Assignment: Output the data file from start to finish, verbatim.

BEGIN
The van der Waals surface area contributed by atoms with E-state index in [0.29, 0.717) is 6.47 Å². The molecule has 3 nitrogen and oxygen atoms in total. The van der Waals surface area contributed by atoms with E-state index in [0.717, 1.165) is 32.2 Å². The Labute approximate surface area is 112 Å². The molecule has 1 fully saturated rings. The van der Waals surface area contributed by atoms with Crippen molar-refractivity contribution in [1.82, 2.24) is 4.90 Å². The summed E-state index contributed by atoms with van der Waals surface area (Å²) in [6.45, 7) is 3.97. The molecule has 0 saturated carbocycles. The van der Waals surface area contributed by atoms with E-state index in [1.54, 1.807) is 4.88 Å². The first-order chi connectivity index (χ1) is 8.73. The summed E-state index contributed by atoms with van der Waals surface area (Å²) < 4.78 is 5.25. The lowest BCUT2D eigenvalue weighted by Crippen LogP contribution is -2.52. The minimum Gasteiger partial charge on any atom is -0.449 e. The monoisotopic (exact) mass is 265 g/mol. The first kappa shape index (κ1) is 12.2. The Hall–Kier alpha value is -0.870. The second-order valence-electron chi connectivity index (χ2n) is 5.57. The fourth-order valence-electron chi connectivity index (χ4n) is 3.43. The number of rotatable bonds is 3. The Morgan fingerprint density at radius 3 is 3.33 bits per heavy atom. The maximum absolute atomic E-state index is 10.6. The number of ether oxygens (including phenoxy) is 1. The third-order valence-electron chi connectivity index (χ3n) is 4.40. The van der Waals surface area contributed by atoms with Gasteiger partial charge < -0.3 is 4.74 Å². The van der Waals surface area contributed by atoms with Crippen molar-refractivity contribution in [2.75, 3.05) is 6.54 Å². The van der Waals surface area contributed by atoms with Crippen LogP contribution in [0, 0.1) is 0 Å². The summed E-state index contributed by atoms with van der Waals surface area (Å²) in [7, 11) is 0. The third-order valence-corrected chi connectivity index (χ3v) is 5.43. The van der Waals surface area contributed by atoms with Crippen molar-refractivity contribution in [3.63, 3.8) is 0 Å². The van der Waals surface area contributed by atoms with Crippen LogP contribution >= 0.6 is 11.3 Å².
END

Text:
The van der Waals surface area contributed by atoms with E-state index in [0.29, 0.717) is 6.47 Å². The molecule has 3 nitrogen and oxygen atoms in total. The van der Waals surface area contributed by atoms with E-state index in [0.717, 1.165) is 32.2 Å². The Labute approximate surface area is 112 Å². The molecule has 1 fully saturated rings. The van der Waals surface area contributed by atoms with Crippen molar-refractivity contribution in [1.82, 2.24) is 4.90 Å². The summed E-state index contributed by atoms with van der Waals surface area (Å²) in [6.45, 7) is 3.97. The molecule has 0 saturated carbocycles. The van der Waals surface area contributed by atoms with E-state index in [1.54, 1.807) is 4.88 Å². The first-order chi connectivity index (χ1) is 8.73. The summed E-state index contributed by atoms with van der Waals surface area (Å²) < 4.78 is 5.25. The lowest BCUT2D eigenvalue weighted by Crippen LogP contribution is -2.52. The minimum Gasteiger partial charge on any atom is -0.449 e. The monoisotopic (exact) mass is 265 g/mol. The first kappa shape index (κ1) is 12.2. The Hall–Kier alpha value is -0.870. The second-order valence-electron chi connectivity index (χ2n) is 5.57. The fourth-order valence-electron chi connectivity index (χ4n) is 3.43. The number of rotatable bonds is 3. The Morgan fingerprint density at radius 3 is 3.33 bits per heavy atom. The maximum absolute atomic E-state index is 10.6. The number of ether oxygens (including phenoxy) is 1. The third-order valence-electron chi connectivity index (χ3n) is 4.40. The van der Waals surface area contributed by atoms with Gasteiger partial charge < -0.3 is 4.74 Å². The van der Waals surface area contributed by atoms with Crippen molar-refractivity contribution in [2.75, 3.05) is 6.54 Å². The van der Waals surface area contributed by atoms with Crippen LogP contribution in [0, 0.1) is 0 Å². The summed E-state index contributed by atoms with van der Waals surface area (Å²) in [7, 11) is 0. The third-order valence-corrected chi connectivity index (χ3v) is 5.43. The van der Waals surface area contributed by atoms with Crippen molar-refractivity contribution in [3.63, 3.8) is 0 Å². The van der Waals surface area contributed by atoms with Crippen LogP contribution >= 0.6 is 11.3 Å².